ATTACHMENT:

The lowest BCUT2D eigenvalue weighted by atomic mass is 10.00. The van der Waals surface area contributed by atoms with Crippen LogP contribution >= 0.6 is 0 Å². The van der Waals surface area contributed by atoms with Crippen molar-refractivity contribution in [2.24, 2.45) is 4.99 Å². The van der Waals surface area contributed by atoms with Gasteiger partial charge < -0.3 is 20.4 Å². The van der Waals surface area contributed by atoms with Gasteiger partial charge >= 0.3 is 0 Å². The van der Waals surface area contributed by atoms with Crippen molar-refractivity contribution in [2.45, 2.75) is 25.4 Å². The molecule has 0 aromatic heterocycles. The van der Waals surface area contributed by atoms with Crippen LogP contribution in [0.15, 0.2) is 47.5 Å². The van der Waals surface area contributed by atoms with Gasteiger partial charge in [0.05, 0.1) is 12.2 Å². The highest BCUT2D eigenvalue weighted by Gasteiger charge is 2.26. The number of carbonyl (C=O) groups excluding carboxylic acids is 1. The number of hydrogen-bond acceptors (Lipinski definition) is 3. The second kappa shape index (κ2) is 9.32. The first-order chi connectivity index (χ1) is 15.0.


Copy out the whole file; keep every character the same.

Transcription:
The lowest BCUT2D eigenvalue weighted by atomic mass is 10.00. The van der Waals surface area contributed by atoms with Crippen LogP contribution >= 0.6 is 0 Å². The van der Waals surface area contributed by atoms with Crippen molar-refractivity contribution in [2.24, 2.45) is 4.99 Å². The van der Waals surface area contributed by atoms with Gasteiger partial charge < -0.3 is 20.4 Å². The van der Waals surface area contributed by atoms with Gasteiger partial charge >= 0.3 is 0 Å². The van der Waals surface area contributed by atoms with Crippen molar-refractivity contribution in [2.45, 2.75) is 25.4 Å². The molecule has 0 aromatic heterocycles. The van der Waals surface area contributed by atoms with Crippen LogP contribution in [0.15, 0.2) is 47.5 Å². The van der Waals surface area contributed by atoms with Gasteiger partial charge in [0.05, 0.1) is 12.2 Å². The highest BCUT2D eigenvalue weighted by Gasteiger charge is 2.26. The number of carbonyl (C=O) groups excluding carboxylic acids is 1. The number of hydrogen-bond acceptors (Lipinski definition) is 3. The second kappa shape index (κ2) is 9.32. The first-order chi connectivity index (χ1) is 15.0.